Living Entrepreneurship Blog / Babson Entrepreneurs

The magic world of investors (VCs & Angels)

There comes a time on a project’s or entrepreneur’s life where we have to go out there and ask for help in the form of money! After a first round of angel investment that helped us develop a minimum viable product and test it with our first customer, in Plaiding we’re confident that with the support of an investor we’ll make a great business to help the world. We know we have to officially start the search for an investor that fits us. While managing MBA classes and leading Plaiding’s strategy and execution, I have had to start learning about the Angel and VC world here in Boston.


Today I would like to pass to you what I’ve learned by talking to different kinds of investors. I’ve been to different events in the area in order to star understanding the VC and Angel world. From assisting to Babson’s Entrepreneurship classes with guest VCs, the Babson Entrepreneurship forum, Butler Venture Accelerator Investor sessions, Lean Startup Challenge, Harvard Entrepreneurship Conference and pitch competition, to participating on HACK MIT, volunteering in the New England Venture Summit, and so many others (if you live in Boston you know how overwhelming the event schedule can be), I’ve gotten a good picture of what this curious money makers want, if we can tell they really know what they want:


The search! Some entrepreneurs seam to pitch their idea to whomever they have in front, they know all investors in the area and maybe in the country. I’ve seen this approach work, however, if you value your time, I would consider the following:

  • Research and Choose 10 VCs, define why they are perfect for you and then pitch it strong to their faces. Don’t visit every VC, make your homework and find a fit.

Approach: I’ve seen many different approaches to VCs and Angel investors; you’ll definitely need practice or natural talent for this, so get ready to jump into the water. I see this stage as the approach you use when dating the most beautiful girl you’ve seen… you have to be clever, different, and there has to be some chemistry for the relationship to go further.

  • Ask for a meeting just to meet and warmly introduce. Investors I spoke to receive an average of 75 monthly applications, you want to make sure they know who you are before anything.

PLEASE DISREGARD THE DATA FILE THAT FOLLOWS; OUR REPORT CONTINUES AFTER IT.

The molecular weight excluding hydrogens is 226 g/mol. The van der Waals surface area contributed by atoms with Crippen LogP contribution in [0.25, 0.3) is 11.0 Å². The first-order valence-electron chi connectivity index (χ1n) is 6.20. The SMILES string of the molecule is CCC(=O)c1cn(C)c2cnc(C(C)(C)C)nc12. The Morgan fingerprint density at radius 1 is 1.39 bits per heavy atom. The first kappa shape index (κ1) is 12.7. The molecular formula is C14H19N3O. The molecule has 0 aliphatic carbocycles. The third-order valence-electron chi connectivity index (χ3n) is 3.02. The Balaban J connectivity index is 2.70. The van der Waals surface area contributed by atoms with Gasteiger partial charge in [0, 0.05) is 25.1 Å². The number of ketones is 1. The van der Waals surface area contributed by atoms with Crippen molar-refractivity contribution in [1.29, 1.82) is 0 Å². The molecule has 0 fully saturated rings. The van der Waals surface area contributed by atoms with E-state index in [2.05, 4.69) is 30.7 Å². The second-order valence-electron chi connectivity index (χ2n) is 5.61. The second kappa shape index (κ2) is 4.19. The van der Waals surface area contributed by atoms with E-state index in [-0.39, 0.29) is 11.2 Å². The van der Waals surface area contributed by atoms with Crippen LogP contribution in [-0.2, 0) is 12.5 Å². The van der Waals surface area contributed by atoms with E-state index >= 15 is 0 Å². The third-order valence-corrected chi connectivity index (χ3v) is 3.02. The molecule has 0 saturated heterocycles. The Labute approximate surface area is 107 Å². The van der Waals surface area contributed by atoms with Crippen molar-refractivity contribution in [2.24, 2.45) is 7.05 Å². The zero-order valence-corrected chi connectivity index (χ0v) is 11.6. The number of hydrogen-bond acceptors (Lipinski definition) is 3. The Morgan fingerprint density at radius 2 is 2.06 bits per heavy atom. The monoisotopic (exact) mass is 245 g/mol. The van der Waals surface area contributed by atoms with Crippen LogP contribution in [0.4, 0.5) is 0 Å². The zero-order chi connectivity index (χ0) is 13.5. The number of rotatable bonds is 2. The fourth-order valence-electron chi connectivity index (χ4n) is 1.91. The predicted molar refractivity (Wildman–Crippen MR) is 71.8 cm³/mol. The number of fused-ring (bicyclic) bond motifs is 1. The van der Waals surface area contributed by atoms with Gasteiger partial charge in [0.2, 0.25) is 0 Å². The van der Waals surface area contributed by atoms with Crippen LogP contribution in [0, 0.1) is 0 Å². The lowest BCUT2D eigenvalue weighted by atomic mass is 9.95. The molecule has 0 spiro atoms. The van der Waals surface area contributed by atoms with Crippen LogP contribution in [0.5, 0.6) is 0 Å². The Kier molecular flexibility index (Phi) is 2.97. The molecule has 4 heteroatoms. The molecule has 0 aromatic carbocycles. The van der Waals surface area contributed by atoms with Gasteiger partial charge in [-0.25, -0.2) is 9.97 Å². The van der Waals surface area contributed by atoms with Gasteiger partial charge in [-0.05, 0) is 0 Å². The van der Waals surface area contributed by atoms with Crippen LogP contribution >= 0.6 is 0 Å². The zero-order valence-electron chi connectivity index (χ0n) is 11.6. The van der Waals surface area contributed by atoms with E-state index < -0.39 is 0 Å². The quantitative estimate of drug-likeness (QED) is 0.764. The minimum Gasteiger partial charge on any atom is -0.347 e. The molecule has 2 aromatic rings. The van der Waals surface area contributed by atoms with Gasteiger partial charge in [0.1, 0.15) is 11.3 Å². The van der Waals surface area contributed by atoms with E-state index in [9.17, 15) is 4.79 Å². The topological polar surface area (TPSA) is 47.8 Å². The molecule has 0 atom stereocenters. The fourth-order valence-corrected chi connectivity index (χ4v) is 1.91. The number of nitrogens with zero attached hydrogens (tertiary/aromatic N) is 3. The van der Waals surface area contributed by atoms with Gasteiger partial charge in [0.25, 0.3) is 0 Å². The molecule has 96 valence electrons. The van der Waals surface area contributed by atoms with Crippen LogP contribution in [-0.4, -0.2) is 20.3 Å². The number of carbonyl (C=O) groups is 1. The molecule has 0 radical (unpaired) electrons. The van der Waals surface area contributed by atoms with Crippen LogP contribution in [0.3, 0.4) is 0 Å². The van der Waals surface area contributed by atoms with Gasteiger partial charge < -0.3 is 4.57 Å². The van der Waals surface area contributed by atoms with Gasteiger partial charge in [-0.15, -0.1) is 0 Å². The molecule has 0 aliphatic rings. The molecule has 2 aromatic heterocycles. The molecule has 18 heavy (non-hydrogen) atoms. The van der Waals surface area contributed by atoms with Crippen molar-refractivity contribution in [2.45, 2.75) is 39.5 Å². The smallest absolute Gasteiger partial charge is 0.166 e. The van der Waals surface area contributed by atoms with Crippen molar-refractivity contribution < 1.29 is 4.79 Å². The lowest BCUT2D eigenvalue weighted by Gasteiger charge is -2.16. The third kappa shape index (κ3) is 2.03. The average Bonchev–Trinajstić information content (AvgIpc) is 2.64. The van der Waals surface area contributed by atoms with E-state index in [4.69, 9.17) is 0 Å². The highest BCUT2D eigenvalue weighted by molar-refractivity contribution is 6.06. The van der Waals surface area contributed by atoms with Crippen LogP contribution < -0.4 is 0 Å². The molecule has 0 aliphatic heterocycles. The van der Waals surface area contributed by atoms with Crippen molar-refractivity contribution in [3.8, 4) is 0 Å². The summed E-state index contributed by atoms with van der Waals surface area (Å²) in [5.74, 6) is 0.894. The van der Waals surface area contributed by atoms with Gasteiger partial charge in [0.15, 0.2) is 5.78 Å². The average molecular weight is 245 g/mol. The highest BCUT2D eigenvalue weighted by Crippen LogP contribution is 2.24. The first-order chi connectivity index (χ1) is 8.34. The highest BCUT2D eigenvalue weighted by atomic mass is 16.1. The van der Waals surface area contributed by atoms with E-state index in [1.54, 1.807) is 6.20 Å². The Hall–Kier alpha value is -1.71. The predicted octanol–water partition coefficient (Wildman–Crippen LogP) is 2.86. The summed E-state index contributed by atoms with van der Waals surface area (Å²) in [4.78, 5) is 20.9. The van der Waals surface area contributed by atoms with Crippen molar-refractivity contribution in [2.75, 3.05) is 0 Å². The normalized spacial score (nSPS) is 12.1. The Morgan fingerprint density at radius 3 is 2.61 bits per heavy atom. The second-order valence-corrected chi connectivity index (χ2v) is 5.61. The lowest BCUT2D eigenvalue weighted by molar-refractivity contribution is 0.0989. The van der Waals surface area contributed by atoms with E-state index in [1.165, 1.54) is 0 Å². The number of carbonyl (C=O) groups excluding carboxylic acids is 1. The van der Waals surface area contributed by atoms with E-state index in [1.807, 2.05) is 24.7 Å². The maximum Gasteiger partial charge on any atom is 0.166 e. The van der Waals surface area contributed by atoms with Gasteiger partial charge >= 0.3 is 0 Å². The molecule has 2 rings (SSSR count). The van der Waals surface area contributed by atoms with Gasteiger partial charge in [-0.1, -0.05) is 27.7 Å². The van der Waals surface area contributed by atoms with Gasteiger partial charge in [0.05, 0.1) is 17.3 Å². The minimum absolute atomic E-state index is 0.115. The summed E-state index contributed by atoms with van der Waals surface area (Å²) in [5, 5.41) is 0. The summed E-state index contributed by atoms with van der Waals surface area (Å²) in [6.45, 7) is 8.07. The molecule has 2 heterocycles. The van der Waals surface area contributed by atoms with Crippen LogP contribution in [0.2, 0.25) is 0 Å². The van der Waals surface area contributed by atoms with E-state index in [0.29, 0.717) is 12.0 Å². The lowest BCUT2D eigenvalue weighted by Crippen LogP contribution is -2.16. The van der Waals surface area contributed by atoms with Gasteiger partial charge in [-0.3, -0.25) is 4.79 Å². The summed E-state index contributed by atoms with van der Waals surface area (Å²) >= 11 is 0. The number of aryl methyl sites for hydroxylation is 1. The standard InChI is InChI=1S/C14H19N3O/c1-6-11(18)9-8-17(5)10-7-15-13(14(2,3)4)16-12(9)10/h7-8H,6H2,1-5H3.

• Make your pitch as much as a conversation as it can be… ask questions like what do you think? How do you see this?
  • If you send e mails, always include an executive summary on the body of the e mail, and also tell them what you want from them.
  • Mentors are a great tool to meet investors; their introduction will help you a lot at this stage.

What’s your favorite pitch? Answers to this question vary largely, investors are humans, yes, like you and me, and like every person, they have different points of view, different opinions and different ways in which you can surprise them. However, from what I’ve heard, I think you should consider at least the following on your pitch:

  • 10 to 12 slides (surprisingly, I heard some VC loving the idea of a 40 page business Plan, others said that was something of the past).
  • Choose your best horse to run the race. Effective leader pitching, someone that knows exactly what he’s doing.
  • If you don’t know the answer to a question, be honest, and then follow up answering after conversation by mail in more detail.
  • Product demos are always the best way of explaining your startup. If you have it, use it!
  • Answer what is your sustainable advantage? How are you going to survive?
  • Always talk about the team

Remember these are only thing they remembered of their typical favorite pitches, however, you should also consider the basics of any pitch manual

Customers: Customers should be the clue to us as entrepreneurs as it is for investors. If we don’t have willing to pay customers, then we just have a good idea. If we manage to have willing to pay or paying customers while we’re raising money, this will make investor’s eyes shine and will make them curios and hungry to know more about your idea. They will always look for:

  • Value on customers
  • Are your customers happy? 
  • Are they willing to re purchase?
  • Concentration vs dilution (do you depend on 1 or 2 customers?)

From VCs that invest as low as $200,000 to Angels who invest as much as 2 million (Which I found surprising for an Angel Investor). All want different things, and we could make a list of one thousand tree hundred and ninety nine rules for raising money. That would be boring and unrealistic, so from what I’ve learned I’ve identified 3 GOLDEN rules that all investors seem to agree upon:


RULE #1 à Talk to them before asking for money. They like warmly introductions rather than a pitch to their face asking for money. Establish a relationship with potential Investors, get to know them, then ask for money.

RULE #2 à Make your homework, research them before you talk to them. Apparently VC’s ego is an important part of the deal. They actually want you to know who they are, what they like, who they know and surprise them with a customized pitch.

RULE #3 à They will always put special attention on the team. The idea is important, but they usually invest in people, not in projects.

Bonus rule# à once you get the money, don’t show off telling stories about how much you got in cash, show off telling how many customers you have and how much are you selling, that will get you the next round of investment.

Finally, remember not all investors are looking for the next Mark Zuckerverg, some are down to earth and are just looking for good ideas on their comfort zone. Believe in yourself, in your team and your idea… Close your eyes every now and then and imagine it happening.


Jorge Gutierrez Alvarez

Chief Plaiding Officer